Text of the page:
Having moved to the remarkable city of Hudson, New York two months ago, I will be using this blog to provide graphic and written commentary on the physical design and planning of my new home town. I am a practicing architect and urban designer, so I will aim to provide a professional perspective on topics from specific buildings or details (e.g., suggestions on improving an unattractive or underperforming storefront) to major projects and sites (e.g. Bliss Tower) to large-scale planning issues (the LWRP, truck route, open space, hospital growth, etc.). At other times I will offer a more general commentary on American urbanism, or I might discuss how architects and planners think about urban design problems. Along the way, I will be trying to get up to speed on Hudson's social and political terrain; I hope a few readers will show up and help me get this on straight.
My commentary won't be neutral, which no one in this city really seems to expect of those around them anyway. I like urbanism that is truly alive, and I err toward messiness over tidiness if it helps a city become a richer, more inclusive place. I love historic buildings, but I also believe in freedom of architectural expression--wouldn't it be better if people made good buildings on their own rather than being told how to do it by government?--and think Hudson would benefit from having a few provocative modernist buildings. I'm an outspoken advocate for home-based business enterprise, and I want to see more of Hudson's residents--particularly those on the economic margins--become business owners in their homes and economic players in the community.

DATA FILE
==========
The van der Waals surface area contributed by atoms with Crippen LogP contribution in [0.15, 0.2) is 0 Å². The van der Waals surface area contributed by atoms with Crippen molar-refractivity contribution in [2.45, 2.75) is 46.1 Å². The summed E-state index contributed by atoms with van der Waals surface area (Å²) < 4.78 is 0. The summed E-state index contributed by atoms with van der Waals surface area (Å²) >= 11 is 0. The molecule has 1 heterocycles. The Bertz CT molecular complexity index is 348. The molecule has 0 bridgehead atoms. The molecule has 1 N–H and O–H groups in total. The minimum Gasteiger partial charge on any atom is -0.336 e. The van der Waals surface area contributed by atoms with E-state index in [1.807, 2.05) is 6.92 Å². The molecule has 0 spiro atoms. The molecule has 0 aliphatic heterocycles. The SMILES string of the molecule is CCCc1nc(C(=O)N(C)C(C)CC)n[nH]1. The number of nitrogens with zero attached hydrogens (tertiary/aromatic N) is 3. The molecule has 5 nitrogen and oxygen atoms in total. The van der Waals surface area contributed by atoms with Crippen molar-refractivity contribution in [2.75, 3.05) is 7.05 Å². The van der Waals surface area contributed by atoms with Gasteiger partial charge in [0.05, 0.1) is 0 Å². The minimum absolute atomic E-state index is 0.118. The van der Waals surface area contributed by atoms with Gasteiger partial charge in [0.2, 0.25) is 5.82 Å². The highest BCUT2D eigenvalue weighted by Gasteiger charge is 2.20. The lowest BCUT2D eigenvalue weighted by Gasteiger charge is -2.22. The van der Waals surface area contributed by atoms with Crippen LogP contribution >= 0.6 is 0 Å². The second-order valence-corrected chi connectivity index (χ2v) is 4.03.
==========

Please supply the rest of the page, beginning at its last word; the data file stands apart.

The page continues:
Incidentally, I wrote a short article on Hudson for Architect magazine, a national publication, last year; you can read it here. I've already been told by one Hudsonite (Hudsonian?) that I got some things on wrong. I also wrote a piece on "messy urbanism" for Architecture Boston Magazine; it is here. And the next time you wander over to the Spotty Dog, you might see 101 Things I Learned in Architecture School or one of the other books in my 101 Things I Learned series... many thanks to Kelley Drahushuk for getting them in stock.
Thank you, Hudson, for reading. I am looking forward to getting to know you much better.